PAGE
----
Although still safe and able to cover its debt over the short- and long-term, there are many indicators that PotashCorp (POT) is in a less advantageous position in terms of debt compared to its peers.
Short term analysis – healthy but could be stronger
The working capital ratio shows how many times current assets could cover current liabilities –Current Assets/Current Liabilities. It shows the ability of a campany to pay its short-term obligations.
Over the past three years, PotashCorp’s working capital ratio has been in a relatively safe position. By the end of 2013, the company seemed able to cover its short-term debt with a ratio of 1.04. Despite adverse market conditions, PotashCorp managed to maintain inventory levels to desirable levels and increase cash by reducing accounts receivables.
Almost all of PotashCorp’s peers have a higher working capital ratio. The average ratio of Mosaic (MOS), Intrepid Potash (IPI), Agrium (AGU) and CF Industries (CF) was of 2.44 by the end of 2013. Internationally, this average decreases to 2.06 (including PotashCorp), but it is still almost twice as large as PotashCorp’s, mainly due to much higher cash holdings such as Mosaic’s (MOS) case. The company seems to be more shareholder friendly in that maintaining itself is just enough.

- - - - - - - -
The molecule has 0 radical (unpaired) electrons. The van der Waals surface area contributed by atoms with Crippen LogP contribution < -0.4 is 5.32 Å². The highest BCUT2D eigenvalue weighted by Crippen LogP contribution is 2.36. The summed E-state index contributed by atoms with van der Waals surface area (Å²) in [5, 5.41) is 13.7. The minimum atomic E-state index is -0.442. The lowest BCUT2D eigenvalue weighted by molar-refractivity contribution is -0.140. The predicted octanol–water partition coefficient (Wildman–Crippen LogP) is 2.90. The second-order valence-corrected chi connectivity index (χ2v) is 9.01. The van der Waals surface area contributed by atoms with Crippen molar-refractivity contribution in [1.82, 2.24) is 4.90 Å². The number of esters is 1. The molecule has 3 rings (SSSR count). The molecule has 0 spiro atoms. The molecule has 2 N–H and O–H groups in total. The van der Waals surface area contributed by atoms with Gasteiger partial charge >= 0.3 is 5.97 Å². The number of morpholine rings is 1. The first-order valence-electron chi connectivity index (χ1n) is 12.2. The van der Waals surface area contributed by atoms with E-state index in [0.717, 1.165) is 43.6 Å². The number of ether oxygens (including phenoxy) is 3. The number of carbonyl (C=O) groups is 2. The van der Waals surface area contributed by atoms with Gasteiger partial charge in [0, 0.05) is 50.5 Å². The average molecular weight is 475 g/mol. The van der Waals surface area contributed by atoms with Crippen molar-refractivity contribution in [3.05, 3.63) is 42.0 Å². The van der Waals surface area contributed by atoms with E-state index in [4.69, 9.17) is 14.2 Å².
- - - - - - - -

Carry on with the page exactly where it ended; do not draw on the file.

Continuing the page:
Over 2014, this ratio is expected to get better because PotashCorp is expected to reduce capital expenditures by large amounts. More will be discussed about this on the next article.
Long term Analysis –no concerns… for now
PotashCorp has net debt of $3.3 billion. Net debt is the sum between long- and short-term debt minus cash and cash equivalents. A negative net debt means that the company has more cash than debt.This number provides investors with many useful ratios such as net debt to total capital. This ratio allows us to understand how much of the company’s assets are funded on debt. 24.3% of PotashCorp’s capital consists of debt; even though this number is close to the north American average of 19.2% (excluding PotashCorp, as well as Mosaic (MOS) due to negative net debt), PotashCorp’s peers are currently functioning with less debt.
Furthermore, the net debt to EBITDA (earnings before interest expense, depreciation, and amortization) ratio help us comprehend how well a company could cover its debts. The lower this ratio is, the less risk the company is taking. PotashCorp currently has a 1.04 net debt to EBITDA ratio. Historically, PotashCorp has been in a riskier position. However; with the turmoil in the industry, many peers have dramatically decrease earnings causing their ratio to increase and surpass PotashCorp’s.
© 2013 Market Realist, Inc.
But if I knew how to manage my portfolio safer and smarter than most hedge fund managers, I could realistically grow my wealth.